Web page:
Ali Cherri

We spend a pleasant night at home with Ali Cherri, one of those DasArts students. Originally a graphic designer, Ali has turned himself into a gifted, highly literate video maker, able to transcend the limits of the screen. His first work, Un cercle autour du soleil, was innovative in an unspectacular way: while Ali speaks of the unexpected feeling of unsafety he experienced after the Lebanese war was over, the camera very slowly pans down across the multi-layered, partly shell-shocked surface of urban Beirut. It takes the viewer a while to realize that this can impossibly be a true cityscape: in fact, he has been watching a montage of Beirut buildings, streets and walls, one added on top of the other, thus creating a perfect backdrop for the complex soul-searching of Ali's text. Here is a still from his video, accompanied by the full text of his voice-over.

Un Cercle autour du Soleil
A video by Ali Cherri

During my early years I loved darkness.
Especially during the fighting I used to close the curtains in my room, turn off the lights and get under the bed covers.
It was my way to create my survival environment where nothing is necessary to me, and everything could be invented.
I went into a process of disappearing into a nowhere of my own making.

...slow but ineluctable process of erasure.

In darkness things loose the connection with their names. Words no longer correspond exactly to the thing they describe.

I used to feel that I could only have deep thoughts when plunged in darkness.
In there I can go in a vertical descent to the bottom of my soul.
It was my way to escape the deception of my body.
Even should some eccentric idea require that I sprout a pair of formidable waxen wings on my back, they would obviously refuse to grow. In darkness I could forget how my body failed to meet with my ideas. I could recreate everything through words.

I used to think that if my body could achieve perfect anonymous harmony, then I could possibly shut individuality up for ever, in close confinement. I thought my flat chest with its protruding ribs and these scars I have from an early disease were excessively ugly. To me, these could only seem acts of shameless indecency, as though I were exposing my genitals on the outside of my body. It was a type of narcissism I could never forgive.
One night I read 'The sleeper of the Valley' by Rimbaud.

These words drew in my head an ultimate beauty far for me to reach. I was certain that any confrontation between my weak flabby flesh and death was absurdly inappropriate. I lacked the body suitable for a dramatic death. It deeply affected my romantic pride that it should be this unsuitability that permitted me to survive the war.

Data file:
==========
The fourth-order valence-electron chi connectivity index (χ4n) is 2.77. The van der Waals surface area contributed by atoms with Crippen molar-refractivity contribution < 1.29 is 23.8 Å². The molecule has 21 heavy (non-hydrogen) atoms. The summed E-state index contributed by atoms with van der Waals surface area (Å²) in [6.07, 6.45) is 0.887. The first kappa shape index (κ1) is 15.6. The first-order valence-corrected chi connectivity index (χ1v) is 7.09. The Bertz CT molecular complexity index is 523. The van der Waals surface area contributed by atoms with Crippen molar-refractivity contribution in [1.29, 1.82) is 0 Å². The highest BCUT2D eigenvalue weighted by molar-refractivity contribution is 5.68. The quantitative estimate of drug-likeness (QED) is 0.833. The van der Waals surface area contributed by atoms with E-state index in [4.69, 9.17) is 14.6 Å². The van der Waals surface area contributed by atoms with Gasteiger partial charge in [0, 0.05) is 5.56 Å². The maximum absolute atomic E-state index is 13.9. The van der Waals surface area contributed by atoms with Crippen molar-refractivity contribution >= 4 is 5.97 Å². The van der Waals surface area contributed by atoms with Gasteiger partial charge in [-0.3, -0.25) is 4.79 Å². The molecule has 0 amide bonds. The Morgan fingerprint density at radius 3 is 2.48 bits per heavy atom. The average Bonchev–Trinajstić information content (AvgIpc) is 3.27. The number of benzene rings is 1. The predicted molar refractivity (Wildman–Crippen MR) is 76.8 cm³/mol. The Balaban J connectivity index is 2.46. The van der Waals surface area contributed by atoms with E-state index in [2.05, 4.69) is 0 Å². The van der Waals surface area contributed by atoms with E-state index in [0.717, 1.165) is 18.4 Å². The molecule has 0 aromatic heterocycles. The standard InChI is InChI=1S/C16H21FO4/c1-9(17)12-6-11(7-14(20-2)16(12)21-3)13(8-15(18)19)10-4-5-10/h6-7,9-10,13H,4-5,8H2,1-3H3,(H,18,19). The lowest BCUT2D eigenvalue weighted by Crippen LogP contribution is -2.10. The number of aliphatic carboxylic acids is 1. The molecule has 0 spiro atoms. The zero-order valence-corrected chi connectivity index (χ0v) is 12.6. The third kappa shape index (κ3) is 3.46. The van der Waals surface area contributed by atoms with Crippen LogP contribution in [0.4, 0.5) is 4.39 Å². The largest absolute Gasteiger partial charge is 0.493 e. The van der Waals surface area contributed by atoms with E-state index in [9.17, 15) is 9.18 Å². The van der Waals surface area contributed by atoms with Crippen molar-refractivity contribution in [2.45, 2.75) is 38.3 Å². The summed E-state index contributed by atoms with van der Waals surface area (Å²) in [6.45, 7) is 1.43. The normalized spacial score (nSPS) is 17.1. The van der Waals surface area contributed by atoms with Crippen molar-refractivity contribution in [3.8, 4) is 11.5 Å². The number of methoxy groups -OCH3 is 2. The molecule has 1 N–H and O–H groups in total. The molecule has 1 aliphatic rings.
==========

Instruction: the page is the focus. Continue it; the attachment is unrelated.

I was disappointed the day they announced the war had ended.
I used to be elated by the idea of living in a city that was eating itself, like excess stomach fluid that digests and gradually eats away the stomach.

I remember that day when I reconciled with the sun. It was my biggest disappointment, the end of the war. I went with my father to Nejmeh Square to look in the ruins for the store he used to rent. The streets were hit by the merciless light of noon. Despite a slight breeze, I was in a clearly hallucinating state. Everything seemed to be melting in the heat.

Standing there, in the blaze, I realized that now, the sun could take over the mission. The sun could precipitate everything into ruin.

That same sun, as the days turned to months and the months to years, had become associated with the image of death. The image of dazzling blood flowing sparkling from the flesh, and on the silver bodies of flies clustering on wounds.

Little by little I began to feel uncertain about the night in which I had placed such trust during the war, and to suspect that I might have belonged to the sun worshipers all along.

Around me, people's shadows were attached to their feet. I was aware as I went of how the shadow that I would cast among them would lie isolated like a black puddle on the earth, untied from my body. At that moment I was, beyond all doubt, freed from my shadow.

What is there, then, at the outermost edge?
Nothing, perhaps, save a few moldy ribbons, dangling down into the void.

When at every moment one's gaze is returned, there is no time to express things in words.
You will never succeed in grasping the essence of a reality that returns your gaze.
Ideas do not stare back, things do.
The only reality that stares back at you is death.

 Ali Cherri - Un cercle autour du Soleil

Ali Cherri

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